Monday, April 25, 2016

Resurrecting Vachel Lindsay

Lindsay in Springfield, 1912.

Note:  Wherein I resume my crusade to restore the reputation of a great and stupidly vilified American poet. 
The vastly under-appreciated Illinois poet Vachel Lindsay is a personal favorite and I am on something of a mini-crusade to restore his reputation.
His rhythmic, performance driven style should resonate with younger folks, if they ever got a chance to hear him after the self-appointed guardians of correctness banished him from respectability when his most famous poem, The Congo was declared officially racist and stripped from text books and anthologies with the relentless efficiency of a Stalinist purge.  The poet was an un-person in the blink of an eye.
But Vachel Lindsay could win any poetry slam he entered. 
Lindsay was born in Springfield, Illinois in 1879, the son of a successful local doctor.  The family lived in a handsome home next to the Illinois Governor’s Mansion.  Young Lindsay, a dreamy lad, was immersed in his home town where Lincoln was ever-present.  He was there when the great handsome tomb was built and dedicated becoming a pilgrimage sight for aging veterans of the War of Rebellion.  He knew Lincoln’s old haunts, from the Old State Capital to the ramshackle building across the street where Abe hung out his shingle.  He knew men and women who personally were close to the Lincoln family—and drug store braggarts who claimed that they were.

The Lindsay family home in 1930.  Across the street to the right is the Illinois Governor's mansion.

The family were devout Campbellites—members of the Disciples of Christ, an idiosyncratic, but then very liberal Protestant denomination with roots in the Midwest.  Lindsay attended Hiram College, the leading Disciples institution in Hiram, Ohio.  After graduation he decided to pursue a career as an artist and studied at the Art Institute of Chicago.  Particularly interested in pen-and-ink illustration, he went to the New York School of Art, now The New School in 1904.  In the city the Midwestern boy was exposed to the thriving bohemia of Greenwich Village which was buzzing with new theories of art.  Inspired, Lindsay took up poetry, aiming to revive its connection to music and performance.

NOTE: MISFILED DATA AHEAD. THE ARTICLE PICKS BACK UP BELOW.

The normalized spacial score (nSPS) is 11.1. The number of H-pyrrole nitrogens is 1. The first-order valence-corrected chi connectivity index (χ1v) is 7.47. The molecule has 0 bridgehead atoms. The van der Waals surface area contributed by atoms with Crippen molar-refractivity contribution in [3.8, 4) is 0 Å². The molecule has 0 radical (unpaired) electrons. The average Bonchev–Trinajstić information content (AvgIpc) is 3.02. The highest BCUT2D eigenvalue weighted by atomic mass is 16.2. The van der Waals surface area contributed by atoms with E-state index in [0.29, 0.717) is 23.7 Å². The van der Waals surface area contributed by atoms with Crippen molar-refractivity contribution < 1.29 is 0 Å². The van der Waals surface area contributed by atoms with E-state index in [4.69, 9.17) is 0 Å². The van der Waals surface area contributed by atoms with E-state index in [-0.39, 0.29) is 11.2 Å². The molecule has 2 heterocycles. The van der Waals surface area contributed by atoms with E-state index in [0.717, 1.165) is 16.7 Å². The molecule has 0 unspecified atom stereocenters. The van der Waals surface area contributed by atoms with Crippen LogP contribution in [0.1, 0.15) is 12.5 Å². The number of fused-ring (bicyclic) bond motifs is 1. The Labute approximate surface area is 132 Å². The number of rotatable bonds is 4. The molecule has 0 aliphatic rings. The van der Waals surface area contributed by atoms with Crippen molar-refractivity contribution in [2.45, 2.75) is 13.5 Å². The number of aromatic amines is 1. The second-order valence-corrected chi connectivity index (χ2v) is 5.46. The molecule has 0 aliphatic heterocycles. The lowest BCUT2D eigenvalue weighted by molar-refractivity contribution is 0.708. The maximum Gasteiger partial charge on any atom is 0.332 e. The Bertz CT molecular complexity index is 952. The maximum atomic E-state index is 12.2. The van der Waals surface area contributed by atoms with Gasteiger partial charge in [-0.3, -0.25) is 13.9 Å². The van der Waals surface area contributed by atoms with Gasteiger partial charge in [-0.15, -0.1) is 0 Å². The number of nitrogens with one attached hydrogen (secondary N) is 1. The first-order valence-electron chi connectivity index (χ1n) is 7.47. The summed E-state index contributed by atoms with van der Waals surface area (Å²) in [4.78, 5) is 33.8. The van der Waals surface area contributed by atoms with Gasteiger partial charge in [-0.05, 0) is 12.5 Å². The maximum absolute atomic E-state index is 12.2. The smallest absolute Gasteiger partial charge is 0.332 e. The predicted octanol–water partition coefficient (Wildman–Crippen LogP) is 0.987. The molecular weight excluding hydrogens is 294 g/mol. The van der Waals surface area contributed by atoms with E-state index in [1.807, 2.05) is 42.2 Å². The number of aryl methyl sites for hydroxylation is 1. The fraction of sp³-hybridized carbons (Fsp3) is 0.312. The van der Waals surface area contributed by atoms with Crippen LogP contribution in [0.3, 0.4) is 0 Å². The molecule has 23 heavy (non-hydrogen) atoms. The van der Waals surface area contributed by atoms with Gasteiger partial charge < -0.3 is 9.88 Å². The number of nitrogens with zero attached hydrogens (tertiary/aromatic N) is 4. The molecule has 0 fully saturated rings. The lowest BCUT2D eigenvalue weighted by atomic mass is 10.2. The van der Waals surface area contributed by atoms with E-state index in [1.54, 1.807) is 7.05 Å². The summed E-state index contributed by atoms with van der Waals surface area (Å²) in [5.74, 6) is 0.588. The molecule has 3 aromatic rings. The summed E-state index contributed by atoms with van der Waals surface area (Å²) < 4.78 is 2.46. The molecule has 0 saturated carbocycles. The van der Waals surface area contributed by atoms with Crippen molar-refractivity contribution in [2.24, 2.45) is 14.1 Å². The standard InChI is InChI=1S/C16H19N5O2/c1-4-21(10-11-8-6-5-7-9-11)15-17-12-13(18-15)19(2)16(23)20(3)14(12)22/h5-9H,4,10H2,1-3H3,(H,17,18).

In 1905 he self-published a collection of poems called Rhymes To Be Traded For Bread which he began peddling on the street to support himself.  The next year, modeling himself of the roaming troubadours of the Middle Ages, Lindsay began the first of his tramps on foot, sleeping in barns and trading his poems for food.  Many an astonished farmer was entertained by Lindsay’s highly theatrical readings of his own works after dinner.  The first trip took him 600 miles from Jacksonville, Florida to Kentucky. In subsequent years he undertook more such tramps, from Hiram to New York, and from Springfield to New Mexico in 1912.

Lindsay on a tramp.

In between his rambles he returned to Springfield and regaled the citizens with elaborate plans to improve and beautify their city by becoming living works of art.  

In 1908 he was back home in Springfield when the vicious and deadly 1908 Springfield Race Riot broke out, one of the first such anti-black rampages in the North and in many ways a forerunner of later riots in major cities like Chicago.  It also inspired the founding of the National Association for the Advancement of Colored People (NAACP) One account of the riot reported:
It took 4,000 militiamen two days to restore order. When it was over, 40 homes and 24 business were destroyed; at least six people were dead, two black men and four whites. Though there were 107 indictments issued against members of the white mob, only one man was convicted. His crime? He stole a soldier’s sword.